Edwards’ own writing reveals Marx’s influence. He titled his autobiography “The Struggle that Must Be” (1980). In this work, Edwards applied Marxist ideas to athletics because in his mind, athletics and society are inexorably bound. He writes, “any attack upon the sports institution of a society is intuitively and widely regarded as an attack upon the most central and preeminent values and beliefs of that society.”

Sports and society can’t be separated because for sociologists, nothing within society exists in isolation. The sports world is microcosm of the larger macrocosm we call society. For Edwards, the oppressive nature of American society also manifests itself in sports. In his “Revolt of the Black Athlete” (1970), Edwards writes, “There is increasing restlessness of among white athletes as they realize more and more that it is not only the black athlete but whites, too, who are exploited by organized sports in America.” Exploitation and oppression are inherent in the capitalist system. Sports are not an exception, but a representation.

The black athlete, continues Edwards, must revolt in the name of freedom and equality. He argues, “The revolt of the black athlete is a phase of the black liberation movement….It was inevitable that this revolt would develop…It was only a matter of time before African-American athletes, too, shed their fantasies and delusions and asserted their manhood. The revolt was as inevitable as the rising sun.” Accordingly, Edwards organized athletic boycotts in the late 1960s.

Open Mind, Insert Agenda

Marxists and quasi-Marxists don’t only find potential converts in the classroom. Edwards has roamed the sidelines of 49er games for decades, and formed a close friendship with Kaepernick, whom Edwards says he advises. Kaepernick acknowledges “Dr. Edwards is a good friend. He is someone I talk to and run a lot of things by and have lots of conversations with.” Edwards returns the compliment: “He [Kaepernick] is evolving through an awakening.”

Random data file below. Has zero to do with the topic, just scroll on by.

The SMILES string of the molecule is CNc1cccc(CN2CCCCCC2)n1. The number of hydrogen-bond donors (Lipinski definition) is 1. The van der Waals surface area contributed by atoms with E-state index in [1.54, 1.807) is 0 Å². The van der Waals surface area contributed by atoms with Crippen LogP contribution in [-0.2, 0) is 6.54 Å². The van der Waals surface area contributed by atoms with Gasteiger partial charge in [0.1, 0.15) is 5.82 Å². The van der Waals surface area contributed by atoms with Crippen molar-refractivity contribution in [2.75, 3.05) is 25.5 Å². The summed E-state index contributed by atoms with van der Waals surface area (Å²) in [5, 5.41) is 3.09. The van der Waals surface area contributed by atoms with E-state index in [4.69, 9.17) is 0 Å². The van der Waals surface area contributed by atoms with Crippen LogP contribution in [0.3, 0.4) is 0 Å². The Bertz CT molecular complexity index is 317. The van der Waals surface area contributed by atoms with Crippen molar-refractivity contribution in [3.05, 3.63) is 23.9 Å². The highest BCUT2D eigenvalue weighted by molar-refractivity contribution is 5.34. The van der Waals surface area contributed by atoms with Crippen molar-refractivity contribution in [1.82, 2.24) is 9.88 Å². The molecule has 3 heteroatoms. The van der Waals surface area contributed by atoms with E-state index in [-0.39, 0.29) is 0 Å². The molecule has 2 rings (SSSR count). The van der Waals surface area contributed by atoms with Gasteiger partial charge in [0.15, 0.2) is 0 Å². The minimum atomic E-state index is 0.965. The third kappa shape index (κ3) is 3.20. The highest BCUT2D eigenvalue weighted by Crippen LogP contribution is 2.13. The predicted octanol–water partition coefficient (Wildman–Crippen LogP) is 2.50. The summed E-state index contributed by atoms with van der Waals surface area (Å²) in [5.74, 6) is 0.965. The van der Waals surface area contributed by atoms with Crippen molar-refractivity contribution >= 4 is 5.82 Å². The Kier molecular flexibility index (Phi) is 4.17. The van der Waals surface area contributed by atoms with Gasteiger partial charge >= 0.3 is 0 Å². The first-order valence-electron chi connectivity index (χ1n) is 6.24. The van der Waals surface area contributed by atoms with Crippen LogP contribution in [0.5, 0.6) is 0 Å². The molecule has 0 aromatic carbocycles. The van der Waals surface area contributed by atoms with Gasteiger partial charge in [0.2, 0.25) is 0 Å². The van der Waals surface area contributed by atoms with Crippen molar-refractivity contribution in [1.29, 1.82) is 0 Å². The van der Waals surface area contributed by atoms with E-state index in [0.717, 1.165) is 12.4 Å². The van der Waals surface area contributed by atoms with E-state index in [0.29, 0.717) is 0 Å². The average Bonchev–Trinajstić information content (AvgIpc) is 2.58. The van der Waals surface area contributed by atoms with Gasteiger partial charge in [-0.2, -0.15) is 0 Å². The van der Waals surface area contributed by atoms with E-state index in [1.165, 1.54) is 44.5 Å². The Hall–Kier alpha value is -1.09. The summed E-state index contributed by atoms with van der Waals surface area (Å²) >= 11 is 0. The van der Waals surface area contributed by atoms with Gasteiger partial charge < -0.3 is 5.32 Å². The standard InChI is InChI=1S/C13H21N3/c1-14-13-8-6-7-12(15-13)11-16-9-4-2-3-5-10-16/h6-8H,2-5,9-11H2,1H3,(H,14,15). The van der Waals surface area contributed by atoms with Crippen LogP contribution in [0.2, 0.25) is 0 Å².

By awaking, Edwards means accepting the Marxist paradigm. Edwards teaches Kaepernick Marxist principles and Kaepernick acts accordingly. Kaepernick rationalized his refusal to stand for the national anthem thus: “I am not going to stand up to show pride in a flag for a country that oppresses black people and people of color.” Where he got these ideas from should be obvious.

Christians, too, believe in the existence of a cosmological struggle between good and evil, but this conflict fundamentally rages between God and Satan, not social groups. As Pope John Paul said about Satan before a general audience on August 13, 1986: “This fallen angel has acquired dominion over man to a certain extent…the dominion and the influence of Satan and of the other evil spirits embraces all the world. . . . The action of Satan consists primarily in tempting men to evil…” Marxism, in contrast, blames our ills on fellow man, fundamentally pitting man against man, so hatred isn’t cast upon Satan, but upon our fellow human beings.

Kaepernick and most of his supporters may not realize it, but the real origins of their ideas lie in a nineteenth-century German thinker who interpreted the world as a struggle between oppressors and oppressed. Is this an accurate depiction of American society? That is a separate question. I merely want to show the origins of this idea.

David Byrne earned his doctorate in intellectual history from Claremont Graduate University. In 2018, University of Nebraska Press will publish his book titled "Ronald Reagan: An Intellectual Biography."